Every now and then I head into a morbid phase where I long to break out my worn volume of H.P. Lovecraft (Library of America Edition) and revisit those creepy environs that he imagined and populated with troubled souls and monsters. Indeed, there are times when I truly miss Miskatonic University and its ivy-covered halls of horror. I have read my collection of Lovecraft twice, and will certainly drift there again in the not too distant future.
But not today.
Lovecraft's forte was in the realm of short-story writing, almost all of which he sold to pulp fiction magazines for as little as a penny or two a word. That payment by the word no doubt encouraged some of his more lengthy flights into descriptive phrasing and narrative. Lovecraft became a true master of the horror genre - a recognized successor to Edgar Allen Poe. (Lovecraft, like Poe, died young and did not achieve wide recognition or fame until long after he was in the ground.)
What follows is an H.P. Lovecraft poem that examines the poet's dark places. The cheerful little ditty is aptly titled "Despair."
by H.P. Lovecraft
O'er the midnight moorlands crying,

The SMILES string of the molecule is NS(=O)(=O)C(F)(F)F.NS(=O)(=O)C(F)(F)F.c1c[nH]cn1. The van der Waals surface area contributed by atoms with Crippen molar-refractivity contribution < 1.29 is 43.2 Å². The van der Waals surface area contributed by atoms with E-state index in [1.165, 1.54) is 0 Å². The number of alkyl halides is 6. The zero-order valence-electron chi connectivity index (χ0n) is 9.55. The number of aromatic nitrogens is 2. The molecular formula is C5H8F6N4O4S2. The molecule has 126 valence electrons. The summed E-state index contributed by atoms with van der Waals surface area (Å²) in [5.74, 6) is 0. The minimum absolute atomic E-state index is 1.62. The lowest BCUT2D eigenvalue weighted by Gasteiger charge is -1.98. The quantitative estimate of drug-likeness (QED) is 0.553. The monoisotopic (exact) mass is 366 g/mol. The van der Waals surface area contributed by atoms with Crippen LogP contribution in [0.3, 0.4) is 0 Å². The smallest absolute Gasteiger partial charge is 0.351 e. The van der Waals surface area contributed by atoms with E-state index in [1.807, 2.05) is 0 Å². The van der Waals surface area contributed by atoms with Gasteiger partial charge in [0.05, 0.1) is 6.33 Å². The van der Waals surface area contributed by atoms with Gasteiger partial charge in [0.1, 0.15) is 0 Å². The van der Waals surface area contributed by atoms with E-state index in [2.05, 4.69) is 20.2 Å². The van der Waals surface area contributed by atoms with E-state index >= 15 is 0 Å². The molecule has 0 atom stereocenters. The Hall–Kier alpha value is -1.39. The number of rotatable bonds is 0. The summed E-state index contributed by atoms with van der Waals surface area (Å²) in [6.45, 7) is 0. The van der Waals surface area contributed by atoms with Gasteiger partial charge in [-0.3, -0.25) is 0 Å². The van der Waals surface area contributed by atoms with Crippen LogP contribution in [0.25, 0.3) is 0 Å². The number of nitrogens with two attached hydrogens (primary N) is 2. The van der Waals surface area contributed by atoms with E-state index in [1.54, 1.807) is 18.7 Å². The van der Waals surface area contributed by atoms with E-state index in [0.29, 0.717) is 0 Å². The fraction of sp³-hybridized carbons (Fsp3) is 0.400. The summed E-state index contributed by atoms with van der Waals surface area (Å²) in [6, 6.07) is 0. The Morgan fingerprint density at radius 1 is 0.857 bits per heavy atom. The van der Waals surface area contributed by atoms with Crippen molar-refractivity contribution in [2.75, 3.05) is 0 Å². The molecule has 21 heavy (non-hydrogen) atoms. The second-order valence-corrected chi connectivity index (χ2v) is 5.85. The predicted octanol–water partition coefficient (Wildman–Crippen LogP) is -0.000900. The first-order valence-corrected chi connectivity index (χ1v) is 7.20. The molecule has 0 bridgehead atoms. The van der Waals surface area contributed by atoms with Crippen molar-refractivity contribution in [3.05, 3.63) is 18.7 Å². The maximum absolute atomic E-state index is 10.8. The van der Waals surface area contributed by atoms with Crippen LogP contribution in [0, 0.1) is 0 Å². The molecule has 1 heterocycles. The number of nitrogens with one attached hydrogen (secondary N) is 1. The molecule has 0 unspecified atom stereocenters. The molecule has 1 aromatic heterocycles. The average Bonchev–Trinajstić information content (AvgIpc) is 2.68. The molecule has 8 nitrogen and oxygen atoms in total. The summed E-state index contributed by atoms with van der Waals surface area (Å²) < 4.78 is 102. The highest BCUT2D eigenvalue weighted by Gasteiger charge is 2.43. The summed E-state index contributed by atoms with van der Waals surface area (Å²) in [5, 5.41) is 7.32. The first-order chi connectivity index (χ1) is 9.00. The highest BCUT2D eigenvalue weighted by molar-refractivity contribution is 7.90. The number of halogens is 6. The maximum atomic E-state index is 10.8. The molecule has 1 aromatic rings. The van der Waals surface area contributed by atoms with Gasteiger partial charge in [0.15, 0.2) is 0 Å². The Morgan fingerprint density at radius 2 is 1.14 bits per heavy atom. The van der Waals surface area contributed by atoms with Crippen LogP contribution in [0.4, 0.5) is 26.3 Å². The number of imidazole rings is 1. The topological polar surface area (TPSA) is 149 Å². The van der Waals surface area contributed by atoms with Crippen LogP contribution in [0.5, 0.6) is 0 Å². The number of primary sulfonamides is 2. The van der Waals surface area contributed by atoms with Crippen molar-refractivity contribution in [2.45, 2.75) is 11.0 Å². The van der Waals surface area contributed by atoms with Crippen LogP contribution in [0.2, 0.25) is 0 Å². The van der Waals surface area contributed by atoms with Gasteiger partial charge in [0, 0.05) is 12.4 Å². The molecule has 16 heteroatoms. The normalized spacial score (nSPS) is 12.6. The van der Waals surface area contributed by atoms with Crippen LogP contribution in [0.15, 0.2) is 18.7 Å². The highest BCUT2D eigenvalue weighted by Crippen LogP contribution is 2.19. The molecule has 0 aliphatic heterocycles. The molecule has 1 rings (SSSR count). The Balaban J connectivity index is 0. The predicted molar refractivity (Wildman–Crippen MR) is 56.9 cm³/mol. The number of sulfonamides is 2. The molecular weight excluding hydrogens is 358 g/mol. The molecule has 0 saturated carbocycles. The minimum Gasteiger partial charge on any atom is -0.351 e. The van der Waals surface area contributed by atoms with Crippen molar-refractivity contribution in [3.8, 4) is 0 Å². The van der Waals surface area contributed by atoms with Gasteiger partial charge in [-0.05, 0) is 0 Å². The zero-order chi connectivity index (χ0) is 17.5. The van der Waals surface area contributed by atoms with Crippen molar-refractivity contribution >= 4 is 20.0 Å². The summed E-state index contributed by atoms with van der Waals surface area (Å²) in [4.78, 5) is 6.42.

Thro' the cypress forests sighing,
In the night-wind madly flying,
Hellish forms with streaming hair;
In the barren branches creaking,
By the stagnant swamp-pools speaking,
Past the shore-cliffs ever shrieking,
Damn'd demons of despair.
Once, I think I half remember,
Ere the grey skies of November
Quench'd my youth's aspiring ember,
Liv'd there such a thing as bliss;
Skies that now are dark were beaming,
Bold and azure, splendid seeming
Till I learn'd it all was dreaming —
Deadly drowsiness of Dis.
But the stream of Time, swift flowing,
Brings the torment of half-knowing —
Dimly rushing, blindly going
Past the never-trodden lea;
And the voyager, repining,
Sees the wicked death-fires shining,
Hears the wicked petrel's whining
As he helpless drifts to sea.
Evil wings in ether beating;
Vultures at the spirit eating;
Things unseen forever fleeting
Black against the leering sky.
Ghastly shades of bygone gladness,
Clawing fiends of future sadness,
Mingle in a cloud of madness
Ever on the soul to lie.
Thus the living, lone and sobbing,
In the throes of anguish throbbing,
With the loathsome Furies robbing
Night and noon of peace and rest.
But beyond the groans and grating
Of abhorrent Life, is waiting
Sweet Oblivion, culminating
All the years of fruitless quest.